Swedish housing is overvalued by as much as 25 percent after prices accelerated at a faster pace than disposable income, Standard & Poor’s said.
The divergence, which resembles an imbalance before a property slump 20 years ago, may either require prices to decline or salaries to rise at a faster pace, S&P analysts Sean Cotten and Alexander Ekbom said in an interview in Stockholm two days ago.
“Looking at the crisis in the early 1990s, prices rose much faster than incomes before there was a correction,” Ekbom said. “Looking at the situation now, prices have gained more than the increase in disposable income, even though real income has had a good development.”
Sweden has taken a raft of measures to stem growth in mortgage lending and house prices amid concerns a bubble is developing. The steps include limiting mortgages to 85 percent of property values and tripling risk-weighting, or the cash banks must set aside to protect against mortgage defaults. While the steps have helped slow loan growth, house prices are still surging and consumer debt has risen to a record high of more than 170 percent of disposable income, according to central bank data.
The country’s financial regulator said this month that it may start forcing households to pay down their mortgage debt should credit growth continue accelerating. Central bank Governor Stefan Ingves and Finance Minister Anders Borg have called for risk weighting on mortgages to be increased further after the regulator tripled the ratio to 15 percent this year.
Ekbom said a risk weighting of 24 percent to 30 percent would be a more suitable level, taking into account the performance of the economy and housing market developments.
A real estate crash in the early 1990s led to surging loan losses for banks. Nordea Bank AB, now the Nordic region’s largest lender, was created as the government nationalized Nordbanken and Gota Bank after credit losses wiped out their equity. In neighboring Denmark, banks have needed emergency support after a slide in house prices in 2008 wiped out 62 community lenders in the following five years.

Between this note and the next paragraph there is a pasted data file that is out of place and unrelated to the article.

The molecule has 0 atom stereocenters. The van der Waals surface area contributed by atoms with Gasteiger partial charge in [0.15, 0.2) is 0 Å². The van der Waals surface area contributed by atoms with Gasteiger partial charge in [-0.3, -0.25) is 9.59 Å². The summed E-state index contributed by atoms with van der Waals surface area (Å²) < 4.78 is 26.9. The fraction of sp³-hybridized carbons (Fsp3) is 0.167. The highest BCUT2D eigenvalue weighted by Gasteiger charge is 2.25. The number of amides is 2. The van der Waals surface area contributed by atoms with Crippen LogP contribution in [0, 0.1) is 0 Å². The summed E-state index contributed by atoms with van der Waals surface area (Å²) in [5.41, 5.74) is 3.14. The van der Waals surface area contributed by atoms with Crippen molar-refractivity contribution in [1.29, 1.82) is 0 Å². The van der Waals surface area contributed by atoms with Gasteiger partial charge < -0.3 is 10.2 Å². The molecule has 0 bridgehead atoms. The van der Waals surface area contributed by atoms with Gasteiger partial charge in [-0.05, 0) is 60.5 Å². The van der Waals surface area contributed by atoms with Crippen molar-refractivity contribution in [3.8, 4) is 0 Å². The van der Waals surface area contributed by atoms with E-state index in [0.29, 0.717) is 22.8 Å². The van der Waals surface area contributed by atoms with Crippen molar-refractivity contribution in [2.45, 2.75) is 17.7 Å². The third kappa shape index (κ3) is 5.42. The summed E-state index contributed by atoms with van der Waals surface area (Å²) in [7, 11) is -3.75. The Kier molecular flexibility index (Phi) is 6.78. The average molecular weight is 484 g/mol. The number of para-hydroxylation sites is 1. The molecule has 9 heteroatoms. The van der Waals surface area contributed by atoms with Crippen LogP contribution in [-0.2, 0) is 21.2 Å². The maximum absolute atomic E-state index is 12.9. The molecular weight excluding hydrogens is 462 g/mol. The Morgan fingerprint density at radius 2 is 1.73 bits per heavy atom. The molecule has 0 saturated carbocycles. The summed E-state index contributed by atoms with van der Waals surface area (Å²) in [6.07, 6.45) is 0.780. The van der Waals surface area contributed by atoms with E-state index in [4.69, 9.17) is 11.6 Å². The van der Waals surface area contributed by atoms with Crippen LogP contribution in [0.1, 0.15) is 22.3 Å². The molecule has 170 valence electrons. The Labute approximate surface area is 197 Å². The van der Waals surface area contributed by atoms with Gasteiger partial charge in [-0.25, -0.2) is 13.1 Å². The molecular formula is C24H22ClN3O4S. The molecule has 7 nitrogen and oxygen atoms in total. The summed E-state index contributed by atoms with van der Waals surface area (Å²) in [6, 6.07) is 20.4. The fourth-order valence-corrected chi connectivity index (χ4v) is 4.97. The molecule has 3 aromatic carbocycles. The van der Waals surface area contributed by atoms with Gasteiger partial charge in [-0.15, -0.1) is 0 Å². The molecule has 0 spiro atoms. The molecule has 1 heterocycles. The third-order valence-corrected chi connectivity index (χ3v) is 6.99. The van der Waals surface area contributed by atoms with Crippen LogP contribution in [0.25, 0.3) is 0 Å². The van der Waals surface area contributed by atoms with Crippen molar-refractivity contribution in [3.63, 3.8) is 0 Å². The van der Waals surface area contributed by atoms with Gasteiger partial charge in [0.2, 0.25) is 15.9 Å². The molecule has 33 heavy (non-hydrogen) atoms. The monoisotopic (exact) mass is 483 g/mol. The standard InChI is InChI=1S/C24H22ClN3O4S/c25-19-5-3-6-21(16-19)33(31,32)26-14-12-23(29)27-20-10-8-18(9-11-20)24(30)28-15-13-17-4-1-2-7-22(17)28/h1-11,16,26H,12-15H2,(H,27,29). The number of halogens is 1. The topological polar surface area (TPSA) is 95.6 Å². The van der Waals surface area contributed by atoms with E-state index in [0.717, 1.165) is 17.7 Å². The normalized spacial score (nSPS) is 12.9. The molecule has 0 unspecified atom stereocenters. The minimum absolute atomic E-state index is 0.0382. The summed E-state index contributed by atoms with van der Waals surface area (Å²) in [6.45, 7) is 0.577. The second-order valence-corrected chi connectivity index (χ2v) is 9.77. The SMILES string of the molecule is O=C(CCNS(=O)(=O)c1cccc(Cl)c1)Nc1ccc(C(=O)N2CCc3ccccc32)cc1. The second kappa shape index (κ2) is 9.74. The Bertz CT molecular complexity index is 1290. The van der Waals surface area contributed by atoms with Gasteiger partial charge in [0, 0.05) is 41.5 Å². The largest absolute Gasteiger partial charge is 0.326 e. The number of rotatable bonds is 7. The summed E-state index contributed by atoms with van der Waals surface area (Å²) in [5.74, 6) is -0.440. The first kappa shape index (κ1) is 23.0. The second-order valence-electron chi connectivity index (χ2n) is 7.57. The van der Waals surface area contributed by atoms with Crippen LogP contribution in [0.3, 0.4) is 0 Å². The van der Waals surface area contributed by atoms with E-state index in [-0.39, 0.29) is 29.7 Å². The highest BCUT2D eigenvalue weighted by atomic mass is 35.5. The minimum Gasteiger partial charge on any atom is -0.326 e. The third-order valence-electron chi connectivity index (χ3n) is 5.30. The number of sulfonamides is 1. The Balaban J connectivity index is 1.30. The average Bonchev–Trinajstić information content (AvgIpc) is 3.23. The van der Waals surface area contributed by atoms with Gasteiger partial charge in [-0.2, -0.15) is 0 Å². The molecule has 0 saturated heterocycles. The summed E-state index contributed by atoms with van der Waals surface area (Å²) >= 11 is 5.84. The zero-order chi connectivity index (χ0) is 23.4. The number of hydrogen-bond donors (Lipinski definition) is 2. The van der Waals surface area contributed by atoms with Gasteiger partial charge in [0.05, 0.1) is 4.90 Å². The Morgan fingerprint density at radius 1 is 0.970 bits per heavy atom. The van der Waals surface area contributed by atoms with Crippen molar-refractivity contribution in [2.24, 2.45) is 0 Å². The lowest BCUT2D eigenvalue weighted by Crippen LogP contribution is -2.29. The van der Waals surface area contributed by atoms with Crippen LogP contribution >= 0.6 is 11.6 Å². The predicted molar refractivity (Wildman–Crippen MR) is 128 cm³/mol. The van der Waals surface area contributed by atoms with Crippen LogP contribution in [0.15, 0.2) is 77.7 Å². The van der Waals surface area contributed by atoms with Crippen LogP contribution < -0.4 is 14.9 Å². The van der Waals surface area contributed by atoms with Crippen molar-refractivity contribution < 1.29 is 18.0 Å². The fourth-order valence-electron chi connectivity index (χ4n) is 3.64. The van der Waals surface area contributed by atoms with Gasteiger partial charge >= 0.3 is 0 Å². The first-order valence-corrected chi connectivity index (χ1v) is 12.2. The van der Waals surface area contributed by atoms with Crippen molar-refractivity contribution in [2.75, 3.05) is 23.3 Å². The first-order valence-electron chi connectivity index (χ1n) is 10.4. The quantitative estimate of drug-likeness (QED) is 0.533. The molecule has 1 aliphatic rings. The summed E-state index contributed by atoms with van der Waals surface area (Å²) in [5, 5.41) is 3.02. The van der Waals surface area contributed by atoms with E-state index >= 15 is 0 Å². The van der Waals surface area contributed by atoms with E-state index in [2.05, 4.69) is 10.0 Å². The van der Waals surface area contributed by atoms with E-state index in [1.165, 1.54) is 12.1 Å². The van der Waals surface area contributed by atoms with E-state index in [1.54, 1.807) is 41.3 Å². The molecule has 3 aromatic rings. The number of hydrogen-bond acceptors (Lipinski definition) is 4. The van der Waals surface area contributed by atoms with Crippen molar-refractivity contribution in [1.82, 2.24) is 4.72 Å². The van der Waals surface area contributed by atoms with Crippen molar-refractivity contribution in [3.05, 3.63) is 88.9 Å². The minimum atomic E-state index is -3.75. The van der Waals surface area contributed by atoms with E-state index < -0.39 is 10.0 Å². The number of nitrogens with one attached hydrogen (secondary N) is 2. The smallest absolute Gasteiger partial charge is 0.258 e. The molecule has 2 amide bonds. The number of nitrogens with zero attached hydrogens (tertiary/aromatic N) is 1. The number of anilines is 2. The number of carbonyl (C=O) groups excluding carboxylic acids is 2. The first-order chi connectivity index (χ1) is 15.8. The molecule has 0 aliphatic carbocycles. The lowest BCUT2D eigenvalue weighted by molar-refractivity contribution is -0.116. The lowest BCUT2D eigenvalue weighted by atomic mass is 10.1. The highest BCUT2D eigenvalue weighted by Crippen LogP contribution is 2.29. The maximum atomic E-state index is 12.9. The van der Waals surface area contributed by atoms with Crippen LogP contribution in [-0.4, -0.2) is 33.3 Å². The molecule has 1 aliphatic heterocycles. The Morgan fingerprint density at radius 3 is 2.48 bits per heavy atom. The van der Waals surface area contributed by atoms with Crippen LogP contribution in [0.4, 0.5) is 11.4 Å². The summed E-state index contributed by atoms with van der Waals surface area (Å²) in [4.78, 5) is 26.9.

Sweden is different than Denmark because new building projects in cities such as Stockholm aren’t as numerous as those that were seen in Copenhagen, Ekbom said.
Apartment prices, which more than doubled since 2000, increased 14 percent in the 12 months through August, according to data from Svensk Maeklarstatistik, which publishes monthly data on Swedish real estate. The price of single-family houses advanced 4 percent since August last year, it said.
The central bank estimates private debt will grow to 177 percent of disposable income in 2015.
While credit growth slowed to 4.5 percent last year from a pace of more than 10 percent from 2004 to 2008, borrowing is accelerating. Lending grew 4.8 percent on an annual basis in July and August versus 4.7 percent in May and June, according to data from Statistics Sweden, the nation’s statistics office. The expansion was 4.5 percent at the start of the year.
Higher household debt means S&P may lower Sweden to “3” in its banking industry country risk assessment from “2”, Ekbom said. A rating of “1” denotes lowest risk and “10” the highest.
Smaller businesses, rather than the nation’s banks, will probably be hurt the most by any correction in the housing market, Ekbom said.
“Household sector losses wouldn’t explode if there isn’t a very extreme shock, but consumption is likely to decline and that would hit small and medium-sized companies that don’t have that much of an endurance capability,” he said. “If you look at Denmark, that is exactly what happened. Household mortgage losses were very small but SMEs were very badly hurt.”
Last month, Danish companies with sales of 15 million kroner ($2.7 million) or less constituted 94 percent of declared bankruptcies, according to the Danish statistics agency.
Data from SEB AB, Sweden’s fourth-biggest bank by market value, shows its residential mortgage lending jumping to 373 billion kronor at the end of June from 273 billion kronor in late 2010. Still, stress tests of its mortgage book showed that losses, even in an extreme environment, “would be manageable,” according to a presentation published on its website this week.
With high levels of indebtedness, Sweden is “in unchartered waters,” S&P’s Cotten said.
“Debt levels were nowhere near 175 percent during the crisis in the early 1990s, and the social welfare system was more generous then than it is now,” Cotten said. “However, it is important to point out that interest rates were much higher in the 1990s, which contributed meaningfully to the sharp correction then.”